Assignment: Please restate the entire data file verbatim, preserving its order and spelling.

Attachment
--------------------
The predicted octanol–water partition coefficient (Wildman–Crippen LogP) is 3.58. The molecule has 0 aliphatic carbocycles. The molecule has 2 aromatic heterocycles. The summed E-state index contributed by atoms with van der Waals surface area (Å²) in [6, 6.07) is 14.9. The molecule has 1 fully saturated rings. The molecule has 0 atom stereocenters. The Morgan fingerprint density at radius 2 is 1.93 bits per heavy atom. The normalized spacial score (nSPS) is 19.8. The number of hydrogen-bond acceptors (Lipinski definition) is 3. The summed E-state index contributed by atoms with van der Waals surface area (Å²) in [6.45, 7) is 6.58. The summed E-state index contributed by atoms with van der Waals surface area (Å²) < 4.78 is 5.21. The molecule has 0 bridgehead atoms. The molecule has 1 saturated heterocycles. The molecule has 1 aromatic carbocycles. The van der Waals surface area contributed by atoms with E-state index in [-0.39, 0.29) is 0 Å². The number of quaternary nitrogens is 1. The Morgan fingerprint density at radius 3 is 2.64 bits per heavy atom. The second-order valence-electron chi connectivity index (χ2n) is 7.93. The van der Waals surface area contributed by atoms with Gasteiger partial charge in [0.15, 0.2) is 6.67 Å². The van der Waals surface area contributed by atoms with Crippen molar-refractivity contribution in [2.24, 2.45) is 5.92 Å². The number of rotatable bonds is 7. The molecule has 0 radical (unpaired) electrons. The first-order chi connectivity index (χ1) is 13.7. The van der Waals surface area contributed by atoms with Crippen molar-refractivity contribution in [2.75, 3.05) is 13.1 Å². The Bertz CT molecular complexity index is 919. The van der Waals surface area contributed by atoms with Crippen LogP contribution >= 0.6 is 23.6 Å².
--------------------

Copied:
The predicted octanol–water partition coefficient (Wildman–Crippen LogP) is 3.58. The molecule has 0 aliphatic carbocycles. The molecule has 2 aromatic heterocycles. The summed E-state index contributed by atoms with van der Waals surface area (Å²) in [6, 6.07) is 14.9. The molecule has 1 fully saturated rings. The molecule has 0 atom stereocenters. The Morgan fingerprint density at radius 2 is 1.93 bits per heavy atom. The normalized spacial score (nSPS) is 19.8. The number of hydrogen-bond acceptors (Lipinski definition) is 3. The summed E-state index contributed by atoms with van der Waals surface area (Å²) in [6.45, 7) is 6.58. The summed E-state index contributed by atoms with van der Waals surface area (Å²) < 4.78 is 5.21. The molecule has 0 bridgehead atoms. The molecule has 1 saturated heterocycles. The molecule has 1 aromatic carbocycles. The van der Waals surface area contributed by atoms with E-state index in [-0.39, 0.29) is 0 Å². The number of quaternary nitrogens is 1. The Morgan fingerprint density at radius 3 is 2.64 bits per heavy atom. The second-order valence-electron chi connectivity index (χ2n) is 7.93. The van der Waals surface area contributed by atoms with Gasteiger partial charge in [0.15, 0.2) is 6.67 Å². The van der Waals surface area contributed by atoms with Crippen molar-refractivity contribution in [2.24, 2.45) is 5.92 Å². The number of rotatable bonds is 7. The molecule has 0 radical (unpaired) electrons. The first-order chi connectivity index (χ1) is 13.7. The van der Waals surface area contributed by atoms with Crippen molar-refractivity contribution in [2.75, 3.05) is 13.1 Å². The Bertz CT molecular complexity index is 919. The van der Waals surface area contributed by atoms with Crippen LogP contribution >= 0.6 is 23.6 Å².